Dr. Sarah Hallberg offers her perspective in her TEDxPurdueU talk titled “Reversing Type 2 Diabetes” and I quote: “There is a lot of money to be made keeping you sick.”

    No health care or pharmaceutical company has managed to monetize plain old simple sleep, so… there is little to no funding pouring into researching normal healthy sleep, as there are no products to develop, thus no advertisements, no marketing, as there is no money to be made if there is nothing to sell. The result: you don’t hear about sleep (except on the rare occasion), so you don’t hear about the healing effects, the normalization of our rhythms, the clarity of thought, and the performance improvements that sleep provides. It appears it is the exception when a researcher stumbles upon ‘plain old fashion’ sleep as in the case of Stanford researcher Cheri Mah as reviewed in the post titled: Sleep and Athletic Performance [2].

    In fact, its seems we have grown so accustomed to having our illnesses and injuries monetized that we have come to believe that unless you pay for it, unless it comes in pill form, unless a procedure is performed in an elaborate medical facility then it cannot possibly contribute to well-being. Doesn’t health today come exclusively on a slip of paper which is traded in for a small bottle of coloured and shaped pills no different than coloured ‘breakfast’ cereals?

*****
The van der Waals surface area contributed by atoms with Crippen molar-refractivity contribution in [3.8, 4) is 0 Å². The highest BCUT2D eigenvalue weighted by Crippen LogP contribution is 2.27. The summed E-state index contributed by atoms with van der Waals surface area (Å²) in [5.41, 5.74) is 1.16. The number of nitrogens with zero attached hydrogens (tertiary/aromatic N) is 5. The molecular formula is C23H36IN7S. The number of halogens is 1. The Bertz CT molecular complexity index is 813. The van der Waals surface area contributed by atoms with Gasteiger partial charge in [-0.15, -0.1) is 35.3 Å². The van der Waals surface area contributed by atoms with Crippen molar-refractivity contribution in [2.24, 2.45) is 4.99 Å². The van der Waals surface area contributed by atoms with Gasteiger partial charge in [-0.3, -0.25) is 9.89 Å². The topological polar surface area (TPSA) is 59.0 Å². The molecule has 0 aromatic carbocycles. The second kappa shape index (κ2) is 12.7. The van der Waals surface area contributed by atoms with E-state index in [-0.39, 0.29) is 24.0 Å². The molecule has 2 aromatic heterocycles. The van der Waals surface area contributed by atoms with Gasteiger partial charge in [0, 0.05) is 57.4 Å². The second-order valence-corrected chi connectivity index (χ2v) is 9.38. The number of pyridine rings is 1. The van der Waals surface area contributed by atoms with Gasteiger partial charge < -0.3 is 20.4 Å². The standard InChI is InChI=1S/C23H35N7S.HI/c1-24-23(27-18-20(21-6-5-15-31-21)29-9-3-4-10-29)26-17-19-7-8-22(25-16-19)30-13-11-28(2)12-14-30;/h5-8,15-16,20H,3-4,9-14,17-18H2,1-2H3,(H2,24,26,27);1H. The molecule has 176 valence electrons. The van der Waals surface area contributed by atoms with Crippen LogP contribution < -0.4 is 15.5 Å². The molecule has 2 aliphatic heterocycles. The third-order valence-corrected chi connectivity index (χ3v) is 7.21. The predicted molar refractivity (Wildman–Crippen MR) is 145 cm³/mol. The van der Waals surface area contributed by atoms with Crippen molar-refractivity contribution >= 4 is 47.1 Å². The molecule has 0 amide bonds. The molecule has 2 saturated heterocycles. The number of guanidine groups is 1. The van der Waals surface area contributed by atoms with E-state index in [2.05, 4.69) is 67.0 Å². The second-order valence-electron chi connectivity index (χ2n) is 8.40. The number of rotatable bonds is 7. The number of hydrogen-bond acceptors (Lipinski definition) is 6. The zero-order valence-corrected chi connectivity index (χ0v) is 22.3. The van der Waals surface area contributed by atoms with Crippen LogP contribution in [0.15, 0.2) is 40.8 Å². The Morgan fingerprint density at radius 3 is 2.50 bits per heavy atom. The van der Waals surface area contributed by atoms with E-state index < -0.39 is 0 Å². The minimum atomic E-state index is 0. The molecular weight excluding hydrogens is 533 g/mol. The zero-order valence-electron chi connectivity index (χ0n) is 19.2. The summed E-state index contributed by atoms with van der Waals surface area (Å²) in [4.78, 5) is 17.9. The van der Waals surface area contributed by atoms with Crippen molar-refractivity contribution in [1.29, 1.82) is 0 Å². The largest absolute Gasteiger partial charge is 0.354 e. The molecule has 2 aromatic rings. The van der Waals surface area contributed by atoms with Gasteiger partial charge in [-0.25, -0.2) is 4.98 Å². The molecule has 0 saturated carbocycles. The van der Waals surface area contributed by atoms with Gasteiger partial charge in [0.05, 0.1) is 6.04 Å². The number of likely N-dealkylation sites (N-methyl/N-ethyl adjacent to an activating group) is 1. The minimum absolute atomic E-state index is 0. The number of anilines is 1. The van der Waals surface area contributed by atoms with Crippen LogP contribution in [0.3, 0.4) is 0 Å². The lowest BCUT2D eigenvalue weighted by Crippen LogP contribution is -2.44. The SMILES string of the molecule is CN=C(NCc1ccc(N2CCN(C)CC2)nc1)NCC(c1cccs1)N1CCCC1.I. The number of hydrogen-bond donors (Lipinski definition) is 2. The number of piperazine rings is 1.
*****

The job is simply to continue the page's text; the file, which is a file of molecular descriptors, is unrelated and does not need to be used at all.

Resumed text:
Perhaps sleep is just too simple in our technologically advanced society to be considered healthy… sleep requires no instruction, no coaching, nothing apart from ground upon which to lay one’s head.

    Health can’t possibly be that accessible, simple, and moreover free? That’s inconceivable!.

    Other selected TED talks on physical health can be found at this link to April posts.